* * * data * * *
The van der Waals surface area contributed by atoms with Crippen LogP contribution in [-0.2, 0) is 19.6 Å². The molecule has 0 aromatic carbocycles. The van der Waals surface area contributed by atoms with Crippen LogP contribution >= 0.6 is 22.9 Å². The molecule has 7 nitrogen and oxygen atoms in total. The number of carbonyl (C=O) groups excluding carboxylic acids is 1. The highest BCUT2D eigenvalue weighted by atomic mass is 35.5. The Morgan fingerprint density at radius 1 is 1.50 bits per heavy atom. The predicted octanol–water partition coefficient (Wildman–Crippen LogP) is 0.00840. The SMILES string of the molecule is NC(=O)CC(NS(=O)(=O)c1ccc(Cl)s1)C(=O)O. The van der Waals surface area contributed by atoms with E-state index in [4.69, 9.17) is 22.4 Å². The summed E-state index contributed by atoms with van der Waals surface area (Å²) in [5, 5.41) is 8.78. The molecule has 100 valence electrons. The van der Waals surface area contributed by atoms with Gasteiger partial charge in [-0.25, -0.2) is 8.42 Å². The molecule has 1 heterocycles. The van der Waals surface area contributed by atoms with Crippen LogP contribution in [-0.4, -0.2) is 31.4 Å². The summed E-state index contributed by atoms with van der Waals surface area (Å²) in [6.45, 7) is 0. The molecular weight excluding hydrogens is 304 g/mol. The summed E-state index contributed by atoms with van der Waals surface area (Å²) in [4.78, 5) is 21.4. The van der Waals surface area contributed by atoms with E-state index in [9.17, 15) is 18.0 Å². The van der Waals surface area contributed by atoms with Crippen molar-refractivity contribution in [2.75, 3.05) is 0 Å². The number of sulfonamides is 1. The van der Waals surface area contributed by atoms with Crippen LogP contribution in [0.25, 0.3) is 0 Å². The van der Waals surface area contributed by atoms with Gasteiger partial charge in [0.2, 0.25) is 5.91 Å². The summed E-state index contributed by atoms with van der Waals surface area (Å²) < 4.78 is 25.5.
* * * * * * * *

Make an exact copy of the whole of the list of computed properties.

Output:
The van der Waals surface area contributed by atoms with Crippen LogP contribution in [-0.2, 0) is 19.6 Å². The molecule has 0 aromatic carbocycles. The van der Waals surface area contributed by atoms with Crippen LogP contribution >= 0.6 is 22.9 Å². The molecule has 7 nitrogen and oxygen atoms in total. The number of carbonyl (C=O) groups excluding carboxylic acids is 1. The highest BCUT2D eigenvalue weighted by atomic mass is 35.5. The Morgan fingerprint density at radius 1 is 1.50 bits per heavy atom. The predicted octanol–water partition coefficient (Wildman–Crippen LogP) is 0.00840. The SMILES string of the molecule is NC(=O)CC(NS(=O)(=O)c1ccc(Cl)s1)C(=O)O. The van der Waals surface area contributed by atoms with E-state index in [4.69, 9.17) is 22.4 Å². The summed E-state index contributed by atoms with van der Waals surface area (Å²) in [5, 5.41) is 8.78. The molecule has 100 valence electrons. The van der Waals surface area contributed by atoms with Gasteiger partial charge in [-0.25, -0.2) is 8.42 Å². The molecule has 1 heterocycles. The van der Waals surface area contributed by atoms with Crippen LogP contribution in [-0.4, -0.2) is 31.4 Å². The summed E-state index contributed by atoms with van der Waals surface area (Å²) in [6.45, 7) is 0. The molecular weight excluding hydrogens is 304 g/mol. The summed E-state index contributed by atoms with van der Waals surface area (Å²) in [4.78, 5) is 21.4. The van der Waals surface area contributed by atoms with E-state index in [9.17, 15) is 18.0 Å². The van der Waals surface area contributed by atoms with Crippen molar-refractivity contribution in [2.75, 3.05) is 0 Å². The number of sulfonamides is 1. The van der Waals surface area contributed by atoms with Crippen LogP contribution in [0.25, 0.3) is 0 Å². The van der Waals surface area contributed by atoms with Gasteiger partial charge in [0.2, 0.25) is 5.91 Å². The summed E-state index contributed by atoms with van der Waals surface area (Å²) < 4.78 is 25.5.